About: Niu NOW! started as the Uluniu Project at the University of Hawaiʻi West Oʻahu. They are an inspired ʻohana committed to reestablishing niu practices within Hawai’inuiākea. Kuʻu ʻāina aloha, our beloved natural world, ignites our passion for coconuts as food, art, mo’olelo, and cultural rejuvenation. Our ʻohana volunteers comprise niu knowledge holders, farmers, researchers, and aloha ʻāina practitioners.

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OrganizationMA’O Organic Farms

Award amount:  $4,500

Project Title:  Arboriculture Training and Green job Development Pathways for O’ahu Youth working in Community Forestry & Food Security

Category:  Education & Outreach

Project Overview: Proper tree maintenance is critical for gaining benefits from our Urban and Community Forests. On O’ahu there is a high demand for certified and qualified arborists that outpaces the supply, resulting in poor tree care. There is a need for more certified and qualified arborists dedicated to promoting community well-being. MA’O Farms, in partnership with Aloha Arborist Association, will add specialist instruction in tree care to their young farmer development program. We also expect that an increase in tree-care knowledge will result in increased yields for our food-bearing trees.

About: MAʻO Organic Farms is located in Lualualei Valley, home to the unique Lualualei vertisol soil series, abundant sunshine and a rich tradition of food production. Through the farm enterprise we train and mentor youth who work on the farm as interns and apprentices to become entrepreneurial community leaders. These youth co-manage the farm, growing and processing a wide variety of high quality organic fruits and vegetables sold to the community through farmer’s markets, a CSA subscription service, grocers, natural food stores and restaurants.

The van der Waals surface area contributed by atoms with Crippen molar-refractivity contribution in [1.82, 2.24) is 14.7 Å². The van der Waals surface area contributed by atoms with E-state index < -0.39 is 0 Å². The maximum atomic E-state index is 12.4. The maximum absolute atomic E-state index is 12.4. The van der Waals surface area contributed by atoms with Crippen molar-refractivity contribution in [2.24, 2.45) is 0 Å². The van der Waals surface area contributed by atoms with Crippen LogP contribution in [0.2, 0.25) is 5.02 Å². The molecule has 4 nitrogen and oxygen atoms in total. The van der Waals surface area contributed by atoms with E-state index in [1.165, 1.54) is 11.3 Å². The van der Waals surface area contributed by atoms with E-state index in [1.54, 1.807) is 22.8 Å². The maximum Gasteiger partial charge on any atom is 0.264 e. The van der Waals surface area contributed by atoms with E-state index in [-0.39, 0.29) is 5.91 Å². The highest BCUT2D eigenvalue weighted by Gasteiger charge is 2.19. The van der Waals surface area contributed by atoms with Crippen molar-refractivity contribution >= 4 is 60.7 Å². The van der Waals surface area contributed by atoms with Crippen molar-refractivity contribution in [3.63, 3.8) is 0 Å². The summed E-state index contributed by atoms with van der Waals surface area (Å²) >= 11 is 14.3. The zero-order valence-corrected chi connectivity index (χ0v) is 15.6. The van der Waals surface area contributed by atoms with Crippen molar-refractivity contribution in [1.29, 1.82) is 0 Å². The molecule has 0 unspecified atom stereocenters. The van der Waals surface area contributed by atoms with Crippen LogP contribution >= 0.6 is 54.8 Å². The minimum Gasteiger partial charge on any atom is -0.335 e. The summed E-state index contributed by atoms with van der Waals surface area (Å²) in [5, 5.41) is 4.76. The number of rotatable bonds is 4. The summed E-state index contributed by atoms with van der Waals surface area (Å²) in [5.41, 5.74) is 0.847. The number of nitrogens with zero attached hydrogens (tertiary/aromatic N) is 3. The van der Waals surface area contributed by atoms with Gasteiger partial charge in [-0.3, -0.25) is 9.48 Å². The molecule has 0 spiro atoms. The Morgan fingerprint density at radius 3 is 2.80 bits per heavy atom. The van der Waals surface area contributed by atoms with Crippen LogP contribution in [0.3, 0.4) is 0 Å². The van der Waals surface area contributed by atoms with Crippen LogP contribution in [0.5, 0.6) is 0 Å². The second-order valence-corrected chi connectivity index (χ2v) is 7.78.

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Organization: Livable Hawaii Kai Hui

Award amount:  $13,410

Project Title:  Cultivating Community Roots through Citizen Forester Native Tree Planting

Category:  Tree Planting

Project Overview: There are two overall purposes of this project: 

Community Tree Planting and Stewardship: Demonstrate the practicality, aesthetic quality and cultural relevance of native Hawaiian dryland trees and shrubs in xeric areas of Honolulu and O’ahu by creating an easily accessible forest dryscape at Hawea Heiau Complex and Keawawa Wetland (Hawea/Keawawa) using native Hawaiian trees and shrubs once prevalent in the Maunalua region.